- Allan Hunter
- 16 May 2016
Juliet Stevenson and Alex Lawther shine in Andrew Steggall’s delicate first feature
Writer-director Andrew Steggall’s delicately woven debut feature is a coming of age drama with a difference. A sensitive, pretentious teenage boy struggles with life-changing emotional upheavals, but there is an often more intriguing parallel process in which his mother is coming to terms with changes that will also leave her life transformed. It is a film with a very English reserve, in which unspoken resentments and repressed desires suddenly burst through the tranquil surface.
Beatrice (Juliet Stevenson) and her son Elliot (Alex Lawther) arrive in the south of France to clear the family’s summer home in preparation for its sale. It is clear that a once unified family is being dismantled. Elliot takes a shine to moody local lad Clément (Phénix Brossard) and initiates a friendship marked by a painful sense of longing. As Elliot begins to gain a clearer sense of his heart’s desire, an embittered Beatrice cannot let go of a past in which she had invested her own heart.
Departure is a gentle film that rests firmly on the depth of feeling in the central performances. There are echoes of Truly Madly Deeply in the way Stevenson’s character is consumed by loss and a sense of injustice. She is so pure and understated in her emotional understanding of the character that, once more, you lament how rarely British cinema has provided her with the roles she deserves. And, after his breakthrough performance as the young Alan Turing in The Imitation Game, Lawther impresses again with his ability to really get under the skin of a vulnerable, confused youngster stumbling towards a sense of clarity about his true feelings.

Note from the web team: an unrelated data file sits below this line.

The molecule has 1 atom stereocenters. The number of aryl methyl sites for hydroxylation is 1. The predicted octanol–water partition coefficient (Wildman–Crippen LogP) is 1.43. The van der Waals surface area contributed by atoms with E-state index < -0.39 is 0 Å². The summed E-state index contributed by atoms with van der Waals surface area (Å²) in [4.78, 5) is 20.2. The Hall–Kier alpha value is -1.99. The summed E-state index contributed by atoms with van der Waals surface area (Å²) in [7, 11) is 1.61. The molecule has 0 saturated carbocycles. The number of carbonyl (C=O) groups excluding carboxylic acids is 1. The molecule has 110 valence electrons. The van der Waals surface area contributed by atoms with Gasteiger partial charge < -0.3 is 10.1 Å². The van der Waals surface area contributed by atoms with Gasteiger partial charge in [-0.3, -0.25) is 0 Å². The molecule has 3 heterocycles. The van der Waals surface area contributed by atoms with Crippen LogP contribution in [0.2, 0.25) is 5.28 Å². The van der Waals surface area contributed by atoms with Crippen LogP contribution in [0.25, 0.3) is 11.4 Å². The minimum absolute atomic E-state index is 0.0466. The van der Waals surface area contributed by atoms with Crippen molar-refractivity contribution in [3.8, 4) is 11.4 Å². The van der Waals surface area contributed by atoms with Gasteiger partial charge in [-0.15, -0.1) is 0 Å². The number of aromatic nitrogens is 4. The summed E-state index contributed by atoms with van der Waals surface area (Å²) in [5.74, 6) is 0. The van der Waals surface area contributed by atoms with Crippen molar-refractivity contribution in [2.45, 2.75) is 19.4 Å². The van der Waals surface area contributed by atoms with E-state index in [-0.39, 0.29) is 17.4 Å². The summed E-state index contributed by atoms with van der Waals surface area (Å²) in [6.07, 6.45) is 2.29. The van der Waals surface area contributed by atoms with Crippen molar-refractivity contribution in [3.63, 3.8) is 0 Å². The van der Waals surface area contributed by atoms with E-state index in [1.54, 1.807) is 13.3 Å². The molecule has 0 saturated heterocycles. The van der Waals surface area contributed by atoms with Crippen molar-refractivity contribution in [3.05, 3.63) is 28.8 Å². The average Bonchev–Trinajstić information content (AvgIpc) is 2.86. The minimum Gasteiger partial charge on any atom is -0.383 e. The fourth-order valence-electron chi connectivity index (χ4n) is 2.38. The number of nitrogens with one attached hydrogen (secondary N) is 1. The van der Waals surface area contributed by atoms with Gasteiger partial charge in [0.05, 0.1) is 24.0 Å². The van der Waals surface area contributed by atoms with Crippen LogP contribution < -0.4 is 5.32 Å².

Departure is a film about the gaining of wisdom and self-awareness that can come at any age. It is beautifully filmed, tenderly felt and brilliantly acted, announcing Steggall as an exciting new voice in British cinema.
Limited release from Fri 20 May.